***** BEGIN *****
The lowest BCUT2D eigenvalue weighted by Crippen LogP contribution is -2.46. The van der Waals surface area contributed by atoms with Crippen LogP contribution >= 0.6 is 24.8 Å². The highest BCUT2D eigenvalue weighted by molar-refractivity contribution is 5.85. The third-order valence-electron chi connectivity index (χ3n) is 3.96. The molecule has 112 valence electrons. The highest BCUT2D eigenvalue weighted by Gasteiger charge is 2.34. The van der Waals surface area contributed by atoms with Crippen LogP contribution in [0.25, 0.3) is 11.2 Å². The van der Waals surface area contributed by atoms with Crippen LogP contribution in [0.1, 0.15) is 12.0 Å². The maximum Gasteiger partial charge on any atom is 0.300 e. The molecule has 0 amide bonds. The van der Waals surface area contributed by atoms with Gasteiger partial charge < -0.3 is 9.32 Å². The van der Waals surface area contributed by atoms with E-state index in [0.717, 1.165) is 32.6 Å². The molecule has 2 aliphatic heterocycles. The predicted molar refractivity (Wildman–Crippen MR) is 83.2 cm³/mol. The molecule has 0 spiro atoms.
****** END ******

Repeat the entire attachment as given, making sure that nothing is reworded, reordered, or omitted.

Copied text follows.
The lowest BCUT2D eigenvalue weighted by Crippen LogP contribution is -2.46. The van der Waals surface area contributed by atoms with Crippen LogP contribution >= 0.6 is 24.8 Å². The highest BCUT2D eigenvalue weighted by molar-refractivity contribution is 5.85. The third-order valence-electron chi connectivity index (χ3n) is 3.96. The molecule has 112 valence electrons. The highest BCUT2D eigenvalue weighted by Gasteiger charge is 2.34. The van der Waals surface area contributed by atoms with Crippen LogP contribution in [0.25, 0.3) is 11.2 Å². The van der Waals surface area contributed by atoms with Crippen LogP contribution in [0.1, 0.15) is 12.0 Å². The maximum Gasteiger partial charge on any atom is 0.300 e. The molecule has 0 amide bonds. The van der Waals surface area contributed by atoms with Gasteiger partial charge < -0.3 is 9.32 Å². The van der Waals surface area contributed by atoms with E-state index in [0.717, 1.165) is 32.6 Å². The molecule has 2 aliphatic heterocycles. The predicted molar refractivity (Wildman–Crippen MR) is 83.2 cm³/mol. The molecule has 0 spiro atoms.